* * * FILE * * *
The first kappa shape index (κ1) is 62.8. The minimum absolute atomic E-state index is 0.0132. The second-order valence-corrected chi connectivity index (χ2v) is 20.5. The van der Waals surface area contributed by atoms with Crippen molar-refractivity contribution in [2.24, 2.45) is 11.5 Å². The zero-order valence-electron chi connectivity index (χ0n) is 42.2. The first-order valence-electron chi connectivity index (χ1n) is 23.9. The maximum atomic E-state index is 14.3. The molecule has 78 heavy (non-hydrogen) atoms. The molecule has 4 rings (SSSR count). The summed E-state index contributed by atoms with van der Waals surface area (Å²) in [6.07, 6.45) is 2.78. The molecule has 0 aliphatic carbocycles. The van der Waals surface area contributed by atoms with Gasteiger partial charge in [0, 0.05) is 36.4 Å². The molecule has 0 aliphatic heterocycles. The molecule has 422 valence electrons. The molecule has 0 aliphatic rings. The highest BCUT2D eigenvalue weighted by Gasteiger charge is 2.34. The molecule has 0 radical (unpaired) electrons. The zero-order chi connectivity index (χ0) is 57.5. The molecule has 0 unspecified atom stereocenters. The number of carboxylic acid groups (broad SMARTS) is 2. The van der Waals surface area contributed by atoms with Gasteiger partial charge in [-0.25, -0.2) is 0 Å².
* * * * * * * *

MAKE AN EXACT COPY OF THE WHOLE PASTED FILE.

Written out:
The first kappa shape index (κ1) is 62.8. The minimum absolute atomic E-state index is 0.0132. The second-order valence-corrected chi connectivity index (χ2v) is 20.5. The van der Waals surface area contributed by atoms with Crippen molar-refractivity contribution in [2.24, 2.45) is 11.5 Å². The zero-order valence-electron chi connectivity index (χ0n) is 42.2. The first-order valence-electron chi connectivity index (χ1n) is 23.9. The maximum atomic E-state index is 14.3. The molecule has 78 heavy (non-hydrogen) atoms. The molecule has 4 rings (SSSR count). The summed E-state index contributed by atoms with van der Waals surface area (Å²) in [6.07, 6.45) is 2.78. The molecule has 0 aliphatic carbocycles. The van der Waals surface area contributed by atoms with Gasteiger partial charge in [0, 0.05) is 36.4 Å². The molecule has 0 aliphatic heterocycles. The molecule has 422 valence electrons. The molecule has 0 aliphatic rings. The highest BCUT2D eigenvalue weighted by Gasteiger charge is 2.34. The molecule has 0 radical (unpaired) electrons. The zero-order chi connectivity index (χ0) is 57.5. The molecule has 0 unspecified atom stereocenters. The number of carboxylic acid groups (broad SMARTS) is 2. The van der Waals surface area contributed by atoms with Gasteiger partial charge in [-0.25, -0.2) is 0 Å².